San Diego council member Campbell helps propose new effort to put more homeless people into treatment

Council members Marni von Wilpert and Jennifer Campbell announce a proposal for a new Conservatorship and Treatment Unit.
San Diego City Council members Marni von Wilpert (left) and Jennifer Campbell announce a proposal for a new Conservatorship and Treatment Unit.
(Gary Warth)

She and Councilwoman Marni von Wilpert say a new unit of the city attorney’s office would use conservatorships to help the most vulnerable people living on the streets.


San Diego City Council member Jennifer Campbell, whose District 2 includes Ocean Beach and Point Loma, and council colleague Marni von Wilpert are proposing a new unit of the city attorney’s office that could place more homeless people into conservatorship or programs to treat mental illness or addictions.

Campbell and von Wilpert said May 3 that they will ask for an additional $500,000 in the city’s fiscal 2022-23 budget to fund the Conservatorship and Treatment Unit, which would consist of two deputy city attorneys and one newly hired “treatment coordinator.”

Under conservatorship, a judge appoints someone to oversee a person’s medication, financial decisions and other activities.

Campbell’s district also includes Clairemont, Linda Vista, Pacific Beach, Midway District and Mission Beach. Von Wilpert represents District 5, which includes communities such as Rancho Bernardo, Rancho Peñasquitos, Sabre Springs, Scripps Ranch and Torrey Highlands.

They said the unit was requested by City Attorney Mara Elliott as an expansion of her office’s Lifesaving Intervention for Treatment program, which was created a few years ago. Von Wilpert said the city attorney’s office already has placed 11 people into conservatorship and is working with 20 more.

The new unit would focus on people who are the most frequent users of city emergency services, von Wilpert said.

As an example, Campbell said one of the 11 people already placed in conservatorship had made 500 emergency service contacts in 12 months and once was found by a San Diego Fire-Rescue Department crew lying across trolley tracks.

“It’s time San Diego stops just walking by these people who are suffering on our streets,” Campbell said. “We must start giving them the help and hope they deserve.”

Von Wilpert said the new unit would help take the burden off the city’s emergency response system.

“They’re calling 911 just to get food,” she said of people who would be the focus of the new unit. “They’re calling 911 just to get clothing or shelter, or they’re at risk of harming themselves or others. These are folks who cannot be helped by cycling through our emergency rooms. They actually need a court-ordered intervention to get back on their feet.”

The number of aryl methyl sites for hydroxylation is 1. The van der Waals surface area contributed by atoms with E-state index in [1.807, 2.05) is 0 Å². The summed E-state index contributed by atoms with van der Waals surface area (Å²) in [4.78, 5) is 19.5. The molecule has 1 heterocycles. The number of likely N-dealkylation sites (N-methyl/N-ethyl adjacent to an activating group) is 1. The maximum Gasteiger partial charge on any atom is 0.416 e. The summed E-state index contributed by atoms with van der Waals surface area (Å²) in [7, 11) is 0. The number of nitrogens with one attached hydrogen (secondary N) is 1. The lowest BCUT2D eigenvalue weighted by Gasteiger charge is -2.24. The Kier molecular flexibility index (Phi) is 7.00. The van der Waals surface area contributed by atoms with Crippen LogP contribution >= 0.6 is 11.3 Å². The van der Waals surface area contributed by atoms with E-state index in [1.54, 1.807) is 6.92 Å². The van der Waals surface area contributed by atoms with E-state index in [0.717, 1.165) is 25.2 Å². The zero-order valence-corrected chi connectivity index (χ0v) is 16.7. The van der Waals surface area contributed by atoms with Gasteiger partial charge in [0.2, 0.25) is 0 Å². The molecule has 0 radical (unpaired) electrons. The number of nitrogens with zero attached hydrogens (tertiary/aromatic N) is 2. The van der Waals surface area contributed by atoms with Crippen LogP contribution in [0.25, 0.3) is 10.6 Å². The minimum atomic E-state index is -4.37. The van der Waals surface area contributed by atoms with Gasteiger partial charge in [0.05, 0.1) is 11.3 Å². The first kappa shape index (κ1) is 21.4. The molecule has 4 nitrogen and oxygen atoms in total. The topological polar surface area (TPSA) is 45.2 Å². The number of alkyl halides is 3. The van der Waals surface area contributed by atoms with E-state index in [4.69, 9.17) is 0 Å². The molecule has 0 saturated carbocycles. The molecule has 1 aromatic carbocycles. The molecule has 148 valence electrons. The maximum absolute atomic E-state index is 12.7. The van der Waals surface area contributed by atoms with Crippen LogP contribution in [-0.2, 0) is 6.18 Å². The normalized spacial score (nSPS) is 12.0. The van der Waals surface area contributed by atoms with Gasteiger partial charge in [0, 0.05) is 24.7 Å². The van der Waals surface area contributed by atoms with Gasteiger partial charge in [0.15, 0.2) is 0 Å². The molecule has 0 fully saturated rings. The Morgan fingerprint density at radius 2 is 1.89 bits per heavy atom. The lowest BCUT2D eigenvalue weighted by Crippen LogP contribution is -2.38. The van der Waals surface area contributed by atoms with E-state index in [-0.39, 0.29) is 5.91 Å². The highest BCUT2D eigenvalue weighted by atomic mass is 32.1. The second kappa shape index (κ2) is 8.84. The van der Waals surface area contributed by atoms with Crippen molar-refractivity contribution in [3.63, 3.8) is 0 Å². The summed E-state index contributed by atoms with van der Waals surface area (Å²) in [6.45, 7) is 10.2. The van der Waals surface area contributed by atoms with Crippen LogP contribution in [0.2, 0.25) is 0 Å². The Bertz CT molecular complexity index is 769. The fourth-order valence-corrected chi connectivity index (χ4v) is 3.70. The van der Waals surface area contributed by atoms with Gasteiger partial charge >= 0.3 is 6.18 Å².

Greg Anglea, chief executive of homeless service provider Interfaith Community Services and a member of the Regional Task Force on Homelessness, said he had not heard of the proposal but was cautious about efforts to increase the number of people placed in conservatorship.

Anglea said that in his experience, conservatorship is necessary for only a very small percentage of people on the street.

Rather than mandated conservatorship, most people on the street could be helped with services if they were adequate and accessible, he said.

“We have an absolutely broken system of behavioral health care,” he said. “To prioritize conservatorship is to look at the wrong end of the spectrum.”

The new unit’s process would begin with the treatment coordinator assessing the person’s history and deciding which path to follow.

Von Wilpert said not every case would result in conservatorship, as the treatment coordinator may refer a person to other options such as outpatient treatment, a group home or a medicated-assisted treatment program to overcome an addiction.

If conservatorship is sought, the treatment coordinator would assess a person’s condition and determine whether the individual should be referred to the county or the city, Von Wilpert said.

In severe cases, the county can petition a judge to appoint a public conservator to oversee a person considered gravely ill. A person under a public conservatorship may be in a locked facility and may be required to take medication under a court mandate.

In less-severe cases, the city can petition probate court to appoint a public guardian to oversee the health, shelter and welfare of people who cannot make decisions for themselves.

Once the treatment coordinator has assessed an individual, the two deputy attorneys in the unit would coordinate with the office of the city public guardian or the county public conservator and file a petition with the proper court, according to a news release from Campbell’s office.

Von Wilpert said homeless outreach teams also may refer people to the unit.

In March, Gov. Gavin Newsom proposed a new Community Assistance, Recovery and Empowerment (CARE) court that could result in more people receiving mandated treatment.

In making his proposal, Newsom said the new court is needed because the current system results in too few people being placed into conservatorship, leaving them on the street and leaving their loved ones frustrated and heartbroken.

Opponents of the proposed court include ACLU California Action, Disability Rights California, Western Center on Law & Poverty and more than 30 other groups. Among their concerns was the question of whether the court would fast-track people with disabilities into conservatorship and safeguard their rights.

Von Wilpert said all people who are facing a conservatorship hearing would be provided with free legal service through a public defender, and the hearings would be public.

The city’s budget review process is to begin Wednesday, May 4, and von Wilpert said she and Campbell will request a $500,000 revision to the budget presented in April to fund the new unit.


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